Between Dec 15 and 25 of 2022 I attended a meditation course called Vipassana. Vipassana is a Pali1 word that means “seeing things as they are”. The course promised me to teach how to have a clear awareness of exactly what is happening as it happens. It is a form of “mindfulness meditation”.
It is an ancient Indian technique for calming your mind and was discovered as early as 2000 BC, when it was described in Rig Veda. Over time, people added to the method or removed parts from it, and it eventually disappeared into void. Common additions were focussing on a symbol, a god, or a chant. Any addition to something this pure only makes it impure.
Around 600 BC, Buddha rediscovered the technique during a period of intense meditation and used it to attain enlightenment. On the night he attained enlightenment, he was practicing Adhisthan (sitting of self-determination), where he determined he won’t move until he attains enlightenment. Learning the benefits of the technique, he then taught Vipassana to his disciples and it was passed down through the generations.
Over time, the practice of Vipassana faded away in India but was sustained by a small group in Myanmar led by Sayagya U Ba Khin.2 It was revitalized by a Burmese-Indian teacher named S.N. Goenka in the 20th century.
An elephant is a powerful creature. Weighing over 6000 kg (14,000 pounds), they can easily crush humans with a single foot when they go wild. However, once we gain control over them, we can make them work for us. They can lift heavy logs and arrange them for us.
Our mind is similar. It is very powerful. It can be used constructively when in control of us, or destructively when we let it control us.
Buddha taught that the ultimate peace can be attained by being equanimous and realizing the temporary nature of reality. Attachments to material possessions, desires, and relationships causes suffering, and that true happiness and peace can only be achieved by letting go of these attachments and accepting the impermanent nature of all things. By practicing mindfulness and detachment, we can cultivate a state of equanimity that allows us to remain calm and peaceful in the face of life’s challenges.
Being equanimous to the outcomes means not being attached to the results of our actions, accepting whatever happens with a peaceful mind. During Vipassana, I became aware of the sensations of my body and how they changed from moment to moment. This experience allowed me to realize the temporary nature of all sensations, including emotions.
For example, I may feel happy in one moment and then feel sadness in the next, but both emotions come and go, just like physical sensations. By accepting this impermanence and not being attached to any specific outcome, I was able to cultivate a more peaceful and equanimous mindset.
S.N. Goenka came from a wealthy Marwari family whose ancestors had relocated from India to Myanmar for business opportunities. Despite his success, Goenka suffered from frequent migraines and other mental health issues. To manage his pain, Goenka’s doctor prescribed a regular dose of morphine, but the situation only worsened over time. Desperate for a solution, Goenka turned to religion and read various Indian texts, including the Bhagwat Geeta, which had long recited since childhood but to no avail.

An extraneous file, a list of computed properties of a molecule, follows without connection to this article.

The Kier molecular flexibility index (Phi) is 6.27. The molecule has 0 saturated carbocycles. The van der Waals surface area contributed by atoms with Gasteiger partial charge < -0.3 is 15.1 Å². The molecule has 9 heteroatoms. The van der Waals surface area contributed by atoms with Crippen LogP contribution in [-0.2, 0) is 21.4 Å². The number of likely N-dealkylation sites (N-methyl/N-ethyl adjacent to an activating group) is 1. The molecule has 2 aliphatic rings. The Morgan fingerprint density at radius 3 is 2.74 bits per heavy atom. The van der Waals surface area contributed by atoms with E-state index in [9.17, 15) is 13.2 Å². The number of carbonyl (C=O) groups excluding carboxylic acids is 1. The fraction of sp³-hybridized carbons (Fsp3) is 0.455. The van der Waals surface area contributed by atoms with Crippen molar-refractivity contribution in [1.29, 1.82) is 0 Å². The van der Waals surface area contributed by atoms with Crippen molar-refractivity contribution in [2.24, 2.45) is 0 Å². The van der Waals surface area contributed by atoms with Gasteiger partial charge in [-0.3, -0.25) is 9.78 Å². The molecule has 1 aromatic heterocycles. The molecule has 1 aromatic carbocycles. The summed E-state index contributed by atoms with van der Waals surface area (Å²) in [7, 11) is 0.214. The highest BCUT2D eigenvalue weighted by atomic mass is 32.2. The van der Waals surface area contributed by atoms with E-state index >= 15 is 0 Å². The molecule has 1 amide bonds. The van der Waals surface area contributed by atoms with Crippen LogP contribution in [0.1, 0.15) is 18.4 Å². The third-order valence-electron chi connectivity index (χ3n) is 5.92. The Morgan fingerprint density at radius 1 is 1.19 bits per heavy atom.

One day, Goenka came across a Vipassana camp run by Sayagya U Ba Khin. Intrigued by the practice, Goenka decided to attend the camp and was immediately cured of his migraines and other health issues. He was so struck by the transformative power of Vipassana that he became a lifelong practitioner.
A few years later, Goenka’s parents fell ill, both mentally and physically, and were losing control of their bodies and memories. They were living in India, so Goenka returned home to teach them the practice of Vipassana. Some other villagers also joined in and they, too, experienced the benefits of the practice.
This was the beginning of the modern Vipassana movement. As word of its effectiveness spread, more people started to seek out Goenka’s teachings. Today, Vipassana is practiced by millions of people all over the world and is widely recognized as one of the most powerful mindfulness meditation techniques.
Vipassana, as taught by Buddha, is a practice that is devoid of religious or spiritual overtones. During the first three days, I focused on being mindful of my own breath, paying attention to the sensations in the area above my upper lip and nose. This helped me to improve my ability to concentrate and focus.
On the fourth day, I was introduced to the practice of Vipassana. Using the skills I developed in the first three days, I started to scan my body from head to toe, becoming aware of sensations and emotions as they arose. Over the next few days, I worked on increasing my ability to scan my body and recognizing the impermanence of sensations and emotions.
I become happy, angry, or sad as my mind jumped from meditation to a past memory or a future desire. I was eagerly looking forward to eating Paani-puri. I noticed how my body sensed thouse memories and desires. I saw those sensations come and go. I realised their nature of temporary visits.
Buddha said that your mind will remember how it felt even though the original stimulus would go away. Every sensation is temporary. But the resulting desire is lasting/permanent.
This desire would cause cravings. Those cravings would lead to consumption and even deeper desires.
By the fifth day, I learned how to be indifferent to all emotions and understand that my happiness and sadness are the result of my attachment to sensations. The rest of the program was focused on continued practice and letting go of known desires. The process can be intense, but it has helped me to gain a deeper understanding of my mind and the impermanence of emotions.
Rest of days are mostly practice. For me, those days were instrumental. On day 7-8, I kind of felt like I was gonna boil with all the heat I felt during the meditation. Their explanation is that it’s your mind getting rid of known desires.
This is for my own note. I would recommend you to visit Dhamma’s website and schedule a session with them. I am not qualified to teach Vipassana.